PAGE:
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dc.contributor.authorNguyen, Van Bac
dc.contributor.authorArjunan, Arun
dc.contributor.authorWang, Chang
dc.contributor.authorMynors, Diane
dc.contributor.authorMorgan, Tertia
dc.contributor.authorEnglish, Martin
dc.date.accessioned2017-02-21T15:12:20Z
dc.date.available2017-02-21T15:12:20Z
dc.date.issued2014-07-26
dc.identifier.citationNguyen, Van Bac et al. (2014) 'Development of a 3D finite element acoustic model to predict the sound reduction index of stud based double-leaf walls', Journal of Sound and Vibration, 333(23) pp. 6140–6155.en
dc.identifier.issn0022460X
dc.identifier.doi10.1016/j.jsv.2014.06.032
dc.identifier.urihttp://hdl.handle.net/10545/621445
dc.description.abstractBuilding standards incorporating quantitative acoustical criteria to ensure adequate sound insulation are now being implemented. Engineers are making great efforts to design acoustically efficient double-wall structures. Accordingly, efficient simulation models to predict the acoustic insulation of double-leaf wall structures are needed. This paper presents the development of a numerical tool that can predict the frequency dependent sound reduction index R of stud based double-leaf walls at one-third-octave band frequency range. A fully vibro-acoustic 3D model consisting of two rooms partitioned using a double-leaf wall, considering the structure and acoustic fluid coupling incorporating the existing fluid and structural solvers are presented. The validity of the finite element (FE) model is assessed by comparison with experimental test results carried out in a certified laboratory. Accurate representation of the structural damping matrix to effectively predict the R values are studied. The possibilities of minimising the simulation time using a frequency dependent mesh model was also investigated. The FEA model presented in this work is capable of predicting the weighted sound reduction index Rw along with A-weighted pink noise C and A-weighted urban noise Ctr within an error of 1 dB. The model developed can also be used to analyse the acoustically induced frequency dependent geometrical behaviour of the double-leaf wall components to optimise them for best acoustic performance. The FE modelling procedure reported in this paper can be extended to other building components undergoing fluid–structure interaction (FSI) to evaluate their acoustic insulation.
dc.description.sponsorshipN/Aen
dc.language.isoenen
dc.publisherElsevieren
dc.relation.urlhttp://www.sciencedirect.com/science/article/pii/S0022460X14005380en
dc.subjectAcousticsen
dc.subjectSound reduction indexen
dc.subjectPartition wallen
dc.subjectFinite Element analysisen
dc.titleDevelopment of a 3D finite element acoustic model to predict the sound reduction index of stud based double-leaf wallsen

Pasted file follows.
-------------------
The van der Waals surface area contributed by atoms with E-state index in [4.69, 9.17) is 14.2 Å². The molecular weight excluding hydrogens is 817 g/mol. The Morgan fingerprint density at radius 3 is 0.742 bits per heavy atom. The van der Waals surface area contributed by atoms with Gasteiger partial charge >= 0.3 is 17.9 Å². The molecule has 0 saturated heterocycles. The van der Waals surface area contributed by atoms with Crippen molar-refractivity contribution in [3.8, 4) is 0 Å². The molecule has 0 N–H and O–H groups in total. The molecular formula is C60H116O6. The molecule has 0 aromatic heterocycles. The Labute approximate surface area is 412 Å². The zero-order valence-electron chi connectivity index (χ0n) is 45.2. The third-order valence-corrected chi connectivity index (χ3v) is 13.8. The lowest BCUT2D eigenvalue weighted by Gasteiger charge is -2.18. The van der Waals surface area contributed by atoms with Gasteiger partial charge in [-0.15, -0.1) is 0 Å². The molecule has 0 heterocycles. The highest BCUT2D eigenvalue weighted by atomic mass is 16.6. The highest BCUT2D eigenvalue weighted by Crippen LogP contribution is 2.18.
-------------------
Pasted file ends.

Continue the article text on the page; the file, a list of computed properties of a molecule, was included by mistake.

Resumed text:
dc.typeArticleen
dc.contributor.departmentUniversity of Wolverhamptonen
dc.contributor.departmentHadley Industries plcen
dc.contributor.departmentUniversity of Sussexen
dc.identifier.journalJournal of Sound and Vibrationen
html.description.abstractBuilding standards incorporating quantitative acoustical criteria to ensure adequate sound insulation are now being implemented. Engineers are making great efforts to design acoustically efficient double-wall structures. Accordingly, efficient simulation models to predict the acoustic insulation of double-leaf wall structures are needed. This paper presents the development of a numerical tool that can predict the frequency dependent sound reduction index R of stud based double-leaf walls at one-third-octave band frequency range. A fully vibro-acoustic 3D model consisting of two rooms partitioned using a double-leaf wall, considering the structure and acoustic fluid coupling incorporating the existing fluid and structural solvers are presented. The validity of the finite element (FE) model is assessed by comparison with experimental test results carried out in a certified laboratory. Accurate representation of the structural damping matrix to effectively predict the R values are studied. The possibilities of minimising the simulation time using a frequency dependent mesh model was also investigated. The FEA model presented in this work is capable of predicting the weighted sound reduction index Rw along with A-weighted pink noise C and A-weighted urban noise Ctr within an error of 1 dB. The model developed can also be used to analyse the acoustically induced frequency dependent geometrical behaviour of the double-leaf wall components to optimise them for best acoustic performance. The FE modelling procedure reported in this paper can be extended to other building components undergoing fluid–structure interaction (FSI) to evaluate their acoustic insulation.


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